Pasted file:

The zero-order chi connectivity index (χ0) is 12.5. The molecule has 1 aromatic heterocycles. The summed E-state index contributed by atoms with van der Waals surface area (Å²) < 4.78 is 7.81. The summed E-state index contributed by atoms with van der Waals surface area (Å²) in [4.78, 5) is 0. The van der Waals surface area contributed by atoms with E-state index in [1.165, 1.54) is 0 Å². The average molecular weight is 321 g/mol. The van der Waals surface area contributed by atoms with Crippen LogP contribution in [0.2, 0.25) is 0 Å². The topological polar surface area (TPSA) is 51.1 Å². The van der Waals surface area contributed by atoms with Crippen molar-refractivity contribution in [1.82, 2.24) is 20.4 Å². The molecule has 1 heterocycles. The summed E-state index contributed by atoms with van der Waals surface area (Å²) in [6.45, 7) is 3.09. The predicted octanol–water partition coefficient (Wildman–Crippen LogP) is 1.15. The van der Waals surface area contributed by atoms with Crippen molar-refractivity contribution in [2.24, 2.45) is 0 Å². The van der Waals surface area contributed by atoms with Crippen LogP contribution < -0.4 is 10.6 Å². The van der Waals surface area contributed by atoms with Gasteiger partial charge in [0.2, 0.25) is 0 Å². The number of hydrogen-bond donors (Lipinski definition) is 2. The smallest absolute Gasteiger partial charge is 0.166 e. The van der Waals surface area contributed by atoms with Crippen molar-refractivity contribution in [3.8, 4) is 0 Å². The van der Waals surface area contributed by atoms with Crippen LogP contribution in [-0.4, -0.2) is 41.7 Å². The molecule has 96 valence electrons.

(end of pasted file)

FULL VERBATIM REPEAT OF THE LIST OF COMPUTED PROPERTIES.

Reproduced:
The zero-order chi connectivity index (χ0) is 12.5. The molecule has 1 aromatic heterocycles. The summed E-state index contributed by atoms with van der Waals surface area (Å²) < 4.78 is 7.81. The summed E-state index contributed by atoms with van der Waals surface area (Å²) in [4.78, 5) is 0. The van der Waals surface area contributed by atoms with E-state index in [1.165, 1.54) is 0 Å². The average molecular weight is 321 g/mol. The van der Waals surface area contributed by atoms with Crippen LogP contribution in [0.2, 0.25) is 0 Å². The topological polar surface area (TPSA) is 51.1 Å². The van der Waals surface area contributed by atoms with Crippen molar-refractivity contribution in [1.82, 2.24) is 20.4 Å². The molecule has 1 heterocycles. The summed E-state index contributed by atoms with van der Waals surface area (Å²) in [6.45, 7) is 3.09. The predicted octanol–water partition coefficient (Wildman–Crippen LogP) is 1.15. The van der Waals surface area contributed by atoms with Crippen molar-refractivity contribution in [2.24, 2.45) is 0 Å². The van der Waals surface area contributed by atoms with Crippen LogP contribution < -0.4 is 10.6 Å². The van der Waals surface area contributed by atoms with Gasteiger partial charge in [0.2, 0.25) is 0 Å². The number of hydrogen-bond donors (Lipinski definition) is 2. The smallest absolute Gasteiger partial charge is 0.166 e. The van der Waals surface area contributed by atoms with Crippen molar-refractivity contribution in [3.8, 4) is 0 Å². The van der Waals surface area contributed by atoms with Crippen LogP contribution in [-0.4, -0.2) is 41.7 Å². The molecule has 96 valence electrons.